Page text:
Pancake envy

shabnam minwalla | Updated on October 24, 2014 Published on October 24, 2014

Quite a pile: Nobody does waffles and pancakes and brightly-lit diners like the Americans

When Bertie Wooster tackles “toothsome eggs and bacon which Jeeves had given of his plenty” or Nero Wolfe starts his day with a strawberry omelette, I feel a stab of jealousy

In general, I’m content with my lot. There are, however, moments of grouchy dissatisfaction — often triggered when fictional characters around me are snarfing down a fabulous breakfast. A bacon and apricot omelette, perhaps. Or eggs à la Suisse served with oatmeal cakes and croissants slathered in blackberry jam. Or even James Bond’s speckled brown egg from a French Marans hen, boiled for exactly three and a third minute, and served with wholewheat toast, a selection of preserves and a “pat of deep yellow Jersey butter”.

There’s no getting away from it. When Blomkvist tucks into bacon pancakes with lingonberries in The Girl with the Dragon Tattoo, or Bridget Jones cheers herself up with an elegant cappuccino and chocolate croissant, I feel an unseemly twinge of envy. Just as when Bertie Wooster tackles “the toothsome eggs and bacon which Jeeves had given of his plenty” or Nero Wolfe starts his day with a strawberry omelette, I feel a stab of hungry jealousy. This explodes into a full-grown attack of the meany-greenies when the Hobbits eat their second breakfast, or I stumble upon passages like this one in The Golden Gate that describes a glorious Sunday potluck in San Francisco:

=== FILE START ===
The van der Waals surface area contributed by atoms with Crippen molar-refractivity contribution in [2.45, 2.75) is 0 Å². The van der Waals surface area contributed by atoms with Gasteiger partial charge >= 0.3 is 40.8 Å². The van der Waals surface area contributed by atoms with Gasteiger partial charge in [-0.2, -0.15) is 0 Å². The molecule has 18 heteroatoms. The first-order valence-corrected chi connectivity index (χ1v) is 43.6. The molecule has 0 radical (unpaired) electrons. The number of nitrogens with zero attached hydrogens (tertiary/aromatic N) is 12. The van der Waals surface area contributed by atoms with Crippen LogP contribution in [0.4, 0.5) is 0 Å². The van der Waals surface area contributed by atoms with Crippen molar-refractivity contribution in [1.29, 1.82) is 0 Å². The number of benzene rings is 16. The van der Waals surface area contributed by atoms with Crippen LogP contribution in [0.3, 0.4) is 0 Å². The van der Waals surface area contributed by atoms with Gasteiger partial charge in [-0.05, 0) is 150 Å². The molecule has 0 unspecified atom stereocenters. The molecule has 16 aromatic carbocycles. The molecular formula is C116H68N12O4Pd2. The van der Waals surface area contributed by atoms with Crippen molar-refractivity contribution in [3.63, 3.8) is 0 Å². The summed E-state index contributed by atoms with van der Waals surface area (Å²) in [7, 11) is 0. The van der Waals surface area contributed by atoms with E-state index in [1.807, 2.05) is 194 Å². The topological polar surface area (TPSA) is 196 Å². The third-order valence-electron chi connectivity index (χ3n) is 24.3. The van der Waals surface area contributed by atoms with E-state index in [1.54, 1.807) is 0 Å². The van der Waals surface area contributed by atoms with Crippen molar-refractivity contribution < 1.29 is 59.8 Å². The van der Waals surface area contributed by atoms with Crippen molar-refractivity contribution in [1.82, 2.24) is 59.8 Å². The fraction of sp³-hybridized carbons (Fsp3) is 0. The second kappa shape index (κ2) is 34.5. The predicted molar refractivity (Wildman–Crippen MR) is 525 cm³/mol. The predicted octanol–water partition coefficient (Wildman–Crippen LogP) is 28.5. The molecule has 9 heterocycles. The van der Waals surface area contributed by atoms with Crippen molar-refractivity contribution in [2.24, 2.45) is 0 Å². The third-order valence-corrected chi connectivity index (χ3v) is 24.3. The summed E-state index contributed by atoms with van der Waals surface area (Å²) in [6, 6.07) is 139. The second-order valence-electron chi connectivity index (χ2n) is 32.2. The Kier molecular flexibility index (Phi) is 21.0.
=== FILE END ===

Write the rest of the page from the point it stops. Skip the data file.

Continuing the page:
And ask Sue too “Six kinds of cereal,

Waffles and syrup, sausage, jam,

Scrambled eggs, French toast — an imperial

Repast next morning — bacon, ham,

Hot coffee, quiche, cream cheese and bagels,

Brie, fruit, banana bread — inveigles

The appetite of each potluck guest…

After all, I’m a breakfast person. The kind who wouldn’t dream of ordering lunch or dinner if there’s an ‘All Day Breakfast’ option on the menu. The sort who can imagine no greater felicity than a fancy hotel throwing in a free buffet breakfast — one of those spreads that feature 12 types of muffins, sinful hash browns and smiling men in white toques to cook up the perfect egg. And then a selection of five herb-infused sea salts with which to season those lovingly coddled or shirred eggs.

Which is why I feel so deprived when the characters in English novels step so casually into their local greasy spoon and order a full fry up. Or the hardboiled detective in my American whodunnit — after a night of hard driving and detecting — stops at a diner and wolfs down a stack of pancakes, scrambled eggs and endless cups of coffee, topping it with a wedge of cherry pie. All breakfast lovers will agree that a couple of near-death experiences and an encounter with a squinty stranger with a sharp butcher’s knife is a small price to pay for a meal such as this.